Newbie HTML/CSS tip: An old bane of the web developer is how many browsers move to the next line when they encounter a closing form tag. The inconsistency of this behavior causes many to resort to opening forms as high as possible and closing them as low as possible, or wrapping forms in tables, or whatever. CSS to the rescue! To inline a form:

<form action="..." style="display: inline;">...</form>

July 23, 2004

Movable Type Developers Contest Results

The Movable Type Devleoper's Contest winners have been announced. Jay Allen's MTBlacklist took the top prize, and considering comment spam is a serious problem that affects every MT user and MTBlacklist is the best known solution, it deserves it. I got my first piece of MT comment spam just yesterday, and now eagerly await MTBlacklist for MT 3. The two second prizes went to Tim Appnel for MT-XSearch, and Andrew Sutherland for KoalaRainbow. The three third prizes went to John Gruber for Markdown, Chad Everett for Notifier, and David Raynes for MultiBlog.

It'd be terribly presumptuous and whiny of me to speculate why my entry didn't get a prize. Naturally, I will do so anyway, but please don't take it as sore loserdom: I knew I had lost weeks ago.

continue reading...

Nick Balaban and Mike Rubin compose and perform the utterly fantastic music on Blue's Clues. Nick and Mike used to be (are?) members of New York R & B band Uncle Hoy. The web site looks pretty old, so I assume it was a previous venture.

More recently, Nick is a member of Klezska!, a klezmer/ska/reggae/jazz band, with free tracks available at If anyone has information on the extra-Blue adventures of Michael Rubin, please let me know.

Obligatory link to Steven Burns' web page.

Hypertext marks in LaTeX: a manual for hyperref.

Building a solid-state mini-ITX Linux recording studio.

July 22, 2004

Last year I complained that Cubase SX for Mac was very buggy. Since then, Steinberg has released several patches. As of this writing, Cubase SX is up to version 2.2.0 "b35". This FTP site is recommended instead of their web site, which sent me to a registration page that had nothing to do with Cubase when I clicked on the SX link. Get both "Cubase_SX_220" and "Cubase_SX_220b35" if you're upgrading from the 2.0 retail version from last year.

Toon In, Washington Monthly on Adult Swim and innovation in cartoons.

The Living Room Candidate has presidential campaign television commercials from 1952 to 2004. (Thanks Dad.)

July 21, 2004

Battlestar Galactica, a new series based on the popular mini-series, premieres on the Sci-Fi channel next January. Building Testing Libraries.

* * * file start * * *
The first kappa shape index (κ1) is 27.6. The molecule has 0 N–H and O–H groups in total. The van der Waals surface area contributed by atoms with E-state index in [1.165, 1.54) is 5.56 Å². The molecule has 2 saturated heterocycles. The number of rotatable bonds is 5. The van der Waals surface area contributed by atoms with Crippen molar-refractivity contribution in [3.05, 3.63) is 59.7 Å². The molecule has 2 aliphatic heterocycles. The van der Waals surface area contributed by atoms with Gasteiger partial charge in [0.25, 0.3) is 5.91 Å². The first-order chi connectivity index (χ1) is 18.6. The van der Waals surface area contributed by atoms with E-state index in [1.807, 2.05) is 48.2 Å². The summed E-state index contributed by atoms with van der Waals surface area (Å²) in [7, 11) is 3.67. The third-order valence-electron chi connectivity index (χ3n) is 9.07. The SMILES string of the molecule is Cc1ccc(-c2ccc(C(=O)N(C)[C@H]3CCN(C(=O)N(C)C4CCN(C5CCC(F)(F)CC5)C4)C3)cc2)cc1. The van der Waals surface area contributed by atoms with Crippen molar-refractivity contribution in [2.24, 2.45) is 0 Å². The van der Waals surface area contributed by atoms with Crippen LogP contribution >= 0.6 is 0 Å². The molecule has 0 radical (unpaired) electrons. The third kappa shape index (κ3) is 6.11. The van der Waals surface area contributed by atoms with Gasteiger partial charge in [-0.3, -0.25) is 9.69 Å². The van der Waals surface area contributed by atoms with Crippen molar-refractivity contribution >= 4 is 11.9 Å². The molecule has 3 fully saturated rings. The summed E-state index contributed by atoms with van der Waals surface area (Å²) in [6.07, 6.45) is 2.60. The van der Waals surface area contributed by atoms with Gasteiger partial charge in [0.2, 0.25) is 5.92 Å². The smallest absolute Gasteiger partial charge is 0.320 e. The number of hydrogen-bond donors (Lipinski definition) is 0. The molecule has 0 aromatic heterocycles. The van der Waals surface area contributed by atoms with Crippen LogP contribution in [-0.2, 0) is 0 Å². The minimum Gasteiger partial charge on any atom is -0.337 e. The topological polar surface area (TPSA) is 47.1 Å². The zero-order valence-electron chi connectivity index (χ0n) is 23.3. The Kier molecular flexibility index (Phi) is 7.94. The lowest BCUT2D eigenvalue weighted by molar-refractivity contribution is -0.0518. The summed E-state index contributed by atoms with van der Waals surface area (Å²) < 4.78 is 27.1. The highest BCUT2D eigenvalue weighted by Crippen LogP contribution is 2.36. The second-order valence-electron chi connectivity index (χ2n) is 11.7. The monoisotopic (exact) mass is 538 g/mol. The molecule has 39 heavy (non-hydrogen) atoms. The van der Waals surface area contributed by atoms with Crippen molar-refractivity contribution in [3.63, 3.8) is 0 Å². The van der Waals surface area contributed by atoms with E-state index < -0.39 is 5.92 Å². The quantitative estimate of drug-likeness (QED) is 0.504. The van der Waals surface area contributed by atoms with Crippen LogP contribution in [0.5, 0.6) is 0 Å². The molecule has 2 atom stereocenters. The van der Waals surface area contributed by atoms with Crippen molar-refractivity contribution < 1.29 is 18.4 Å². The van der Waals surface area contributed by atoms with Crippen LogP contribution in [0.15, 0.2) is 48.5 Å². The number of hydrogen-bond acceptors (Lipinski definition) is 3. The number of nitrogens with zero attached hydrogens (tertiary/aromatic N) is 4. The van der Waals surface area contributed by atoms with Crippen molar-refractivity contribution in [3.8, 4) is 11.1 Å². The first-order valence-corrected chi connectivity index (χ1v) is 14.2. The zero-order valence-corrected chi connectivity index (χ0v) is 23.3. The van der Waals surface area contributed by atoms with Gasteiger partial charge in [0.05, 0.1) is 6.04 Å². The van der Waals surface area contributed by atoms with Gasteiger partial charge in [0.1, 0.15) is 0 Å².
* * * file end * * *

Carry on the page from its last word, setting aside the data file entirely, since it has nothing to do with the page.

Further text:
Software That Lasts 200 Years.


It occurred to me yesterday that the only way to add functionality to the Movable Type entry preview screen is via a text filter. Normally, this would be rather useless, since plain old MT only allows one text filter to be used, and you usually want that to be something that prepares entry text for publication. With Builderoo, however, multiple text filters can be applied. And there's no reason why a text filter has to filter text for the purposes of public display.

Two hours later: RooSpell, a Movable Type spelling checker that highlights misspelled words during entry preview. Spelling suggestions can be viewed by moving the mouse pointer over the misspelled word. Misspellings are only highlighted during preview, not in the published entry.

RooSpell in action

RooSpell can be found in the Builderoo distribution. It requires that Ispell be installed on your web server, and it usually is on Unix-based systems. It also requires Builderoo.

(Contrast MTSpeling, which spell-checks sections in a template using template tags, and renders the spelling suggestions directly on the web page.)

July 20, 2004

Apache Performance Notes.

Old HotWired article on Apache tuning.

This old article on tuning Apache and PHP does a decent job of linking to other relevant (old) articles on the subject.

Web Services Theory and Practice.

Newbie HTML/CSS tip: It's common practice to have links change in appearance when the mouse pointer is over them, indicating that they are clickable. This is often accomplished using CSS, such as:

  A { color: #0000CC; }